In the quarter century since innovators such as Apple, Commodore, Tandy, and, eventually, IBM, pioneered the personal computer, the PC arguably has changed relatively little. It's obviously smaller and vastly more powerful than ever, but it relies on roughly the same architecture and design methodology as it did in the days when Steve Jobs and Bill Gates were laying the groundwork of what has become a $200 billion worldwide business.
Its uses have remained similar as well -- word processing, spreadsheets, and graphic presentation (since broadened to include the Web). In fact, the biggest departure from normal in the PC's history may have been its evolution into a communications device -- for sending and receiving e-mail and instant messages.
The PC as we know it may be on the cusp of an historic transformation, however. It seems likely that over the next decade makers of PCs will run into technological barriers -- the practical limits of miniaturization, for instance -- that will require new approaches to personal computing. To some extent, blowing through these limits will require unprecedented advances microprocessors and computer storage.
At the same time, many tasks that traditionally have been performed on PCs may move off the computer and onto networks or the Web -- a reversion, to some extent, to the days before PCs, when processing power sat on minicomputers that were connected to hundreds of "terminals." Here's a look at four key changes that have already begun -- and where they may lead eventually.
The Cooler, Faster Computer
For two decades, PC makers have lived by Moore's law -- the hypothesis of Intel co-founder Gordon Moore that processing speeds will double every 18 months while prices stay steady or fall. These gains have come mainly by increasing the so-called clock speed of computers -- the number of times per second that a microprocessor can process a set of instructions.
To deliver faster clock speed, chipmakers have built more powerful microprocessors and jammed more and more circuits per square inch of silicon. This need for speed means successive generations of chips have progressively generated more and more heat because they use more power -- also shortening the battery life of notebooks. Over the past decade, battery makers have been able to squeeze only 10% more performance each year from their products, vs. the 66% or so for chipmakers.
PUMPING WATER. Now that they're facing some limits of physics, researchers have begun to refocus their efforts -- away from building chips that run faster to ones that can run more efficiently at existing clock speeds. "In the past, [increasing the] frequency [of processing data] was a means of boosting performance," says Shekhar Borkar, director of circuit research at Intel. "In the future, we'll have to be a lot more careful about how we get the performance."
Borkar believes a number of ways exist to improve performance without increasing power consumption. He says chipmakers could include within central processing units (CPUs) circuits that are dedicated to such jobs as recognizing voice, playing back video, and managing broadband connections. The approach, which is also being explored by IBM and Sun Microsystems, among others, is often referred to as building a computer on a chip. Once that can be done -- and it's already happening on circuit boards made by Taiwanese chipmaker VIA -- PCs will no longer need the individual power systems that were required when sound cards, for example, existed separately from the microprocessor.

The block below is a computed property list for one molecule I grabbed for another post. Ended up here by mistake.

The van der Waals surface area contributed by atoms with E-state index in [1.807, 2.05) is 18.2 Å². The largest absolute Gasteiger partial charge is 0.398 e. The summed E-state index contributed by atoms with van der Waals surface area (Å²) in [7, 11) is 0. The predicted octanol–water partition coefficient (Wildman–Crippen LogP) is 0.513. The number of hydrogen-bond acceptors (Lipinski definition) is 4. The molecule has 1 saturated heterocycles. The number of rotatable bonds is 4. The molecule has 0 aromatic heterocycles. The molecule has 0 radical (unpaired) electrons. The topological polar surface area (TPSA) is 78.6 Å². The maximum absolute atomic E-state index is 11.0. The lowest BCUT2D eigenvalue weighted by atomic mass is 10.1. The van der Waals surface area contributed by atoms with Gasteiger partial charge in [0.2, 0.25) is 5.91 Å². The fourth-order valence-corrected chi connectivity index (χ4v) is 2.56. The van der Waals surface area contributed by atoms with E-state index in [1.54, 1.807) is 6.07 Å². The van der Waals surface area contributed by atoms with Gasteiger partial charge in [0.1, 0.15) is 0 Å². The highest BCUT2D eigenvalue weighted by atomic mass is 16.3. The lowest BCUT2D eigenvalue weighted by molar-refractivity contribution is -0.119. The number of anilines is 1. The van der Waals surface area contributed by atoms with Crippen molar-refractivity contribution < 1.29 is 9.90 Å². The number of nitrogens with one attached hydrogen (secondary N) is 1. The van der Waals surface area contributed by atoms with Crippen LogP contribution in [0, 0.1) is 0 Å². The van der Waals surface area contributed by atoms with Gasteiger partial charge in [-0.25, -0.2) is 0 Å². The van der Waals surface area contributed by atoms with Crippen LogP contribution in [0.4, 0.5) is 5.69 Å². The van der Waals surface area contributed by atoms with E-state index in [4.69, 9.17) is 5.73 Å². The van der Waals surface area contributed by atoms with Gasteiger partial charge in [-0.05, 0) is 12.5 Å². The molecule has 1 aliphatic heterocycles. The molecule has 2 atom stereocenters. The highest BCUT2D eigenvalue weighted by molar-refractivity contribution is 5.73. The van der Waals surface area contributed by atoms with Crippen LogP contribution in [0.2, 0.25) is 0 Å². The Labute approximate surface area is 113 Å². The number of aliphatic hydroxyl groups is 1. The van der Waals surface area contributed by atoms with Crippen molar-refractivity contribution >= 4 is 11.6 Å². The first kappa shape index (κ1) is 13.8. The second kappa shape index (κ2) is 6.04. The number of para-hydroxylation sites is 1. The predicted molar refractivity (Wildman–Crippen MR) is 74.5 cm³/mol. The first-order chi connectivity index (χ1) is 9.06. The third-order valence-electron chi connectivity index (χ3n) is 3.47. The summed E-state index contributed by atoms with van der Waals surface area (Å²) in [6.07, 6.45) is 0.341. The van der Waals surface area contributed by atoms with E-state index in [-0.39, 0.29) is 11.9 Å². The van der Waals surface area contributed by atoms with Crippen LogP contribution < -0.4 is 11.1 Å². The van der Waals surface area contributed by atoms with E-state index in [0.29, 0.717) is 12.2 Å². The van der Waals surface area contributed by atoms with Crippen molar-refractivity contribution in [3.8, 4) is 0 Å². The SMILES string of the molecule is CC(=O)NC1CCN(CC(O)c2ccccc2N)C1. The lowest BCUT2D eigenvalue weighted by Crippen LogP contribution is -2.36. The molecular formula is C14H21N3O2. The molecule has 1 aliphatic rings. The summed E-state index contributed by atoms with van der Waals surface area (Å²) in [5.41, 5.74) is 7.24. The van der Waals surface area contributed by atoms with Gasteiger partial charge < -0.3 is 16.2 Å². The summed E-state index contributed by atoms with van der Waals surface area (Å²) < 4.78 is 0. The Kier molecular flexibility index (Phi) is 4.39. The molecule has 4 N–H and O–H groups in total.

More radical approaches are on the drawing board. Cooligy, a Silicon Valley startup, aims to build tiny radiators filled with water that's circulated by solid-state, electrically charged mini-pumps that essentially are highly porous glass disks. Initially, Cooligy is designing its units for workstations and other powerful, hot-running back-office computers. But PCs could be next, perhaps within two or three years, says Cooligy Marketing Vice-President Andrew Keane. "Today you can buy a mainstream PC with a DVD burner," he notes. "Two years ago, you couldn't. We hope the same dynamic applies to our technology."
Redefining the Computer
When Atari first popularized video games back in the 1970s, its simple systems ran on crude cartridges and limited internal memory. Contrast that with the latest version of the Microsoft XBox, which has a hard drive, a more advanced graphics card than those found in most PCs, a high-power central processing unit, and a network interface card that can handle broadband connections.
The guts of today's Xbox could be used to build a decent personal computer -- and Xbox is hardly an anomaly. Most personal digital assistants (PDAs) that are built on Microsoft's Windows operating system are basically computers minus the hard drive. Cable-TV set-top boxes increasingly come equipped with digital processors and hard drives that support personal video recorders. Even cell phones are rapidly becoming computing powerhouses. Witness Nokia's Ngage, a cross between a cell phone and a gaming console plus digital entertainment center.
"You're beginning to see Nokia play with cell phones that look like set-top boxes," says William Raduchel, former chief technology officer of Time Warner and former chief strategy officer of Sun Microsystems. "If they get two megabits per second of bandwidth from some sort of wireless data system -- which isn't that far off -- then the cell phone and a set-top box won't look all that different."
EVER-NARROWER NICHES. As devices with PC-like capabilities proliferate, they'll increasingly specialize in such tasks as playing digital music and movies and handling Internet communications. As that happens, makers of PCs or consumer electronics may end up catering more to niche markets with devices that are similar inside but look wildly different on the outside. The spread of these niche devices has already started in the examples above of PCs that don't look like PCs and other systems.